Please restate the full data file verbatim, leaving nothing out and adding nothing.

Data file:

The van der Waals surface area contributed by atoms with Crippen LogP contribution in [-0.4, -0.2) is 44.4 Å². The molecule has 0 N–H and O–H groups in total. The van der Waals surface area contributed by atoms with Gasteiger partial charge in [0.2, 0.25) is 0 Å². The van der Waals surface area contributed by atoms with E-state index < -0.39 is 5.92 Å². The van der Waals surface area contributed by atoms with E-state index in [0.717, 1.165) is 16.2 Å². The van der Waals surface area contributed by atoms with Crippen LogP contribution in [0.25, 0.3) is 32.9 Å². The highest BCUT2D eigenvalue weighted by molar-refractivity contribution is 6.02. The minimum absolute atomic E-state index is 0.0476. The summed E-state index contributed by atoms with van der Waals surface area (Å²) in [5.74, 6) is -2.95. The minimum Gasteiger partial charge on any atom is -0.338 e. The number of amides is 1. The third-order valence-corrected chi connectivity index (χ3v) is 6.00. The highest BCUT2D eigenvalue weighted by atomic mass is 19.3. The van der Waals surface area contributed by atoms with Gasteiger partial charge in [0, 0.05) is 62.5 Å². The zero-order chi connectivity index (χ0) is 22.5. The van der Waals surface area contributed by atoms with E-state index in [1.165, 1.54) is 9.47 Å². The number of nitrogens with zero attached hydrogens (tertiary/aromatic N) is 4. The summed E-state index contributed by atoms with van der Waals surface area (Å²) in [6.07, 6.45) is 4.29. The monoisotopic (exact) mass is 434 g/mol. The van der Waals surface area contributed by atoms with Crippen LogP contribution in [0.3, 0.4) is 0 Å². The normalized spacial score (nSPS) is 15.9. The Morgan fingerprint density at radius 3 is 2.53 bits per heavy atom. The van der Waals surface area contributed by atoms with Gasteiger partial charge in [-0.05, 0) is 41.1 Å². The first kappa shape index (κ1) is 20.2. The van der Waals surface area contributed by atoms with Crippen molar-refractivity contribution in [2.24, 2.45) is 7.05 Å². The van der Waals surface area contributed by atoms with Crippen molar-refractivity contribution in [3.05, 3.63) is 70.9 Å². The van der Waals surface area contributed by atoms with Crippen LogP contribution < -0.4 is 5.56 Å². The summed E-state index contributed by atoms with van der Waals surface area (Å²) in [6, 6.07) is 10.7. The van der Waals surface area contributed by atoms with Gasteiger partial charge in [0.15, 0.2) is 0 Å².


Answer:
The van der Waals surface area contributed by atoms with Crippen LogP contribution in [-0.4, -0.2) is 44.4 Å². The molecule has 0 N–H and O–H groups in total. The van der Waals surface area contributed by atoms with Gasteiger partial charge in [0.2, 0.25) is 0 Å². The van der Waals surface area contributed by atoms with E-state index < -0.39 is 5.92 Å². The van der Waals surface area contributed by atoms with E-state index in [0.717, 1.165) is 16.2 Å². The van der Waals surface area contributed by atoms with Crippen LogP contribution in [0.25, 0.3) is 32.9 Å². The highest BCUT2D eigenvalue weighted by molar-refractivity contribution is 6.02. The minimum absolute atomic E-state index is 0.0476. The summed E-state index contributed by atoms with van der Waals surface area (Å²) in [5.74, 6) is -2.95. The minimum Gasteiger partial charge on any atom is -0.338 e. The number of amides is 1. The third-order valence-corrected chi connectivity index (χ3v) is 6.00. The highest BCUT2D eigenvalue weighted by atomic mass is 19.3. The van der Waals surface area contributed by atoms with Gasteiger partial charge in [0, 0.05) is 62.5 Å². The zero-order chi connectivity index (χ0) is 22.5. The van der Waals surface area contributed by atoms with E-state index in [1.165, 1.54) is 9.47 Å². The number of nitrogens with zero attached hydrogens (tertiary/aromatic N) is 4. The summed E-state index contributed by atoms with van der Waals surface area (Å²) in [6.07, 6.45) is 4.29. The monoisotopic (exact) mass is 434 g/mol. The van der Waals surface area contributed by atoms with Crippen LogP contribution in [0.3, 0.4) is 0 Å². The normalized spacial score (nSPS) is 15.9. The Morgan fingerprint density at radius 3 is 2.53 bits per heavy atom. The van der Waals surface area contributed by atoms with Gasteiger partial charge in [-0.05, 0) is 41.1 Å². The first kappa shape index (κ1) is 20.2. The van der Waals surface area contributed by atoms with Crippen molar-refractivity contribution in [2.24, 2.45) is 7.05 Å². The van der Waals surface area contributed by atoms with Crippen molar-refractivity contribution in [3.05, 3.63) is 70.9 Å². The van der Waals surface area contributed by atoms with Crippen LogP contribution < -0.4 is 5.56 Å². The summed E-state index contributed by atoms with van der Waals surface area (Å²) in [6, 6.07) is 10.7. The van der Waals surface area contributed by atoms with Gasteiger partial charge in [0.15, 0.2) is 0 Å².